Purchasing a boat is like deciding to have a child. With it comes responsibility. You will either have to take care of it or pay someone to nanny. Either or , if you don't , it will only piss you off.
Indeed. Well said. If you hate maintenance and do not have a full time nanny you will be a short time boat owner. There are many around.
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Old 30-01-2013, 07:45   #11
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Re: Boat ownership and maintenance

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Plus the reliability does go up if you can at least recognise when you need to get a fix done...
Excellent point. Makes me think of what happened on my last charter in the BVI. I think it was the third day out, we were motoring into North Sound, Virgin Gorda, heading for Saba Rock. My wife was at the helm and I nipped below for something. I noticed that the voltmeter only showed something like 12.5 volts. Since we were motoring along at over 2500 RPMs, I knew it should be higher than that.

Once we got moored I called the charter company to tell them what I had observed. They said that the battery was probably just fully charged, and that's why it wasn't showing a higher voltage. They said I should just run normal electrical stuff overnight, start it up in the morning, and it would probably be fine. Well, I knew that was wrong, but figured I'd just do what they said and they could sort it out in the morning.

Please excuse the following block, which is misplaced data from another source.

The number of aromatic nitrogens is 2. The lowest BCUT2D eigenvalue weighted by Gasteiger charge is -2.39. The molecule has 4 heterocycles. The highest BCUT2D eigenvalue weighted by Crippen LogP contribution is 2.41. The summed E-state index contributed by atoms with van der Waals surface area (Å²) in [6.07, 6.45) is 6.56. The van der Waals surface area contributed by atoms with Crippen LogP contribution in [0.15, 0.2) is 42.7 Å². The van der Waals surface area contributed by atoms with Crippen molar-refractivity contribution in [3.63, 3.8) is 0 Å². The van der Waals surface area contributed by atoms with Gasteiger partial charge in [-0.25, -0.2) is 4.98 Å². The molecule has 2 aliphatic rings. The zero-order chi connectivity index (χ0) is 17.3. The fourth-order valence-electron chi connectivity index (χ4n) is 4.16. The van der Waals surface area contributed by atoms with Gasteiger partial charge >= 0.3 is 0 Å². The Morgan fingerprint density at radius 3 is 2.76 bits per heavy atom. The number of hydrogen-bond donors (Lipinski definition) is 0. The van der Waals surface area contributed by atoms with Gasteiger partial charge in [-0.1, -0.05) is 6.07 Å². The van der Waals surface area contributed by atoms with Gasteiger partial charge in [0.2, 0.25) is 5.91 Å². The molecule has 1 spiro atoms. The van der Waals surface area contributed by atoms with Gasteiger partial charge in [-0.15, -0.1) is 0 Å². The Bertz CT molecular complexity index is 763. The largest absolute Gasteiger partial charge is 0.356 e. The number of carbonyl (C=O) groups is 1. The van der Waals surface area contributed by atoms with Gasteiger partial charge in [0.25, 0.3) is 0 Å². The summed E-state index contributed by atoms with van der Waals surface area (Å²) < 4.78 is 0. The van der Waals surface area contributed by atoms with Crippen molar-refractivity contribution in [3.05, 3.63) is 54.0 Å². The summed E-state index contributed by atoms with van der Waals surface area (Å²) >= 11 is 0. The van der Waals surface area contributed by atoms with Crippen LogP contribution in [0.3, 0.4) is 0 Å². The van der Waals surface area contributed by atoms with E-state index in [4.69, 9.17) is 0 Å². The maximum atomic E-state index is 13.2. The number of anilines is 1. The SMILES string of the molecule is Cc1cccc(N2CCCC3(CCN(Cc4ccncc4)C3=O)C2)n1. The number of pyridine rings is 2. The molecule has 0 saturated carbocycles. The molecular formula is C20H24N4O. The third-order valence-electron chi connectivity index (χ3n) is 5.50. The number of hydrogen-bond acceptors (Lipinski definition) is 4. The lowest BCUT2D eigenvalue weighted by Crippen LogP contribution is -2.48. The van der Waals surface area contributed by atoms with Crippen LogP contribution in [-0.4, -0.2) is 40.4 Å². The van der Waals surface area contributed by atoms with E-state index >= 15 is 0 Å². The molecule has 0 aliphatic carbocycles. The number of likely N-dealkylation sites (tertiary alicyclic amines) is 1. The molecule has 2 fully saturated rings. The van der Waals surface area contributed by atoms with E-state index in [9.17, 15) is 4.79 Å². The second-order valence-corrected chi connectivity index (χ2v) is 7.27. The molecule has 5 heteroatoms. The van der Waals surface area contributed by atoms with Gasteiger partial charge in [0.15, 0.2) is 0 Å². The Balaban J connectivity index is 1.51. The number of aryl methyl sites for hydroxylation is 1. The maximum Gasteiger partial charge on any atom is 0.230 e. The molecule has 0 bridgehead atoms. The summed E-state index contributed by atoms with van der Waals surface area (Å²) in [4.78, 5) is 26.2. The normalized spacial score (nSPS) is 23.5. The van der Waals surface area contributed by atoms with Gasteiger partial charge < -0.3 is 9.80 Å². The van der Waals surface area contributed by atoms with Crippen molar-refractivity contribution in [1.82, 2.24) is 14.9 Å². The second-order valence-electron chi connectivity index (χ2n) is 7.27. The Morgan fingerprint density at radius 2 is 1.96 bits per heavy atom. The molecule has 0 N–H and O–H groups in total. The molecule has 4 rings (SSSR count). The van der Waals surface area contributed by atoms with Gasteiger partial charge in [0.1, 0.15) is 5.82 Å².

So, we had lights, fans, and refrigeration all night. The next morning we fired up the engine and sure enough, now it's only showing about 12.1 volts. I called the charter company again, they agreed that something wasn't right, and while we were having breakfast they sent out a couple of guys who fixed it in no time flat, with almost no inconvenience to us. (Loose ground wire on the alternator.)

My wife was impressed that I knew something was wrong, just by the voltage (ain't it wonderful when you can impress your wife!). Had I not known that a charging battery has to show more than 12.5 volts, I might have just kept going along until the batteries were dead, the lights went out, the engine wouldn't start, the chartplotter failed, whatever. Then it would have been a whole lot more inconvenient to deal with the issue, and might even have put us into some danger.

So, even if you don't want to do it yourself, knowing enough about how the systems work, what can go wrong, and what it looks like when failure is impending, is a very worthwhile thing.
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Old 30-01-2013, 07:48   #12
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Of course you can... its how folks like ME make a crust... and the others in which ever boatyard I've worked in...
BUY THAT BOAT.....
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Old 30-01-2013, 10:58   #13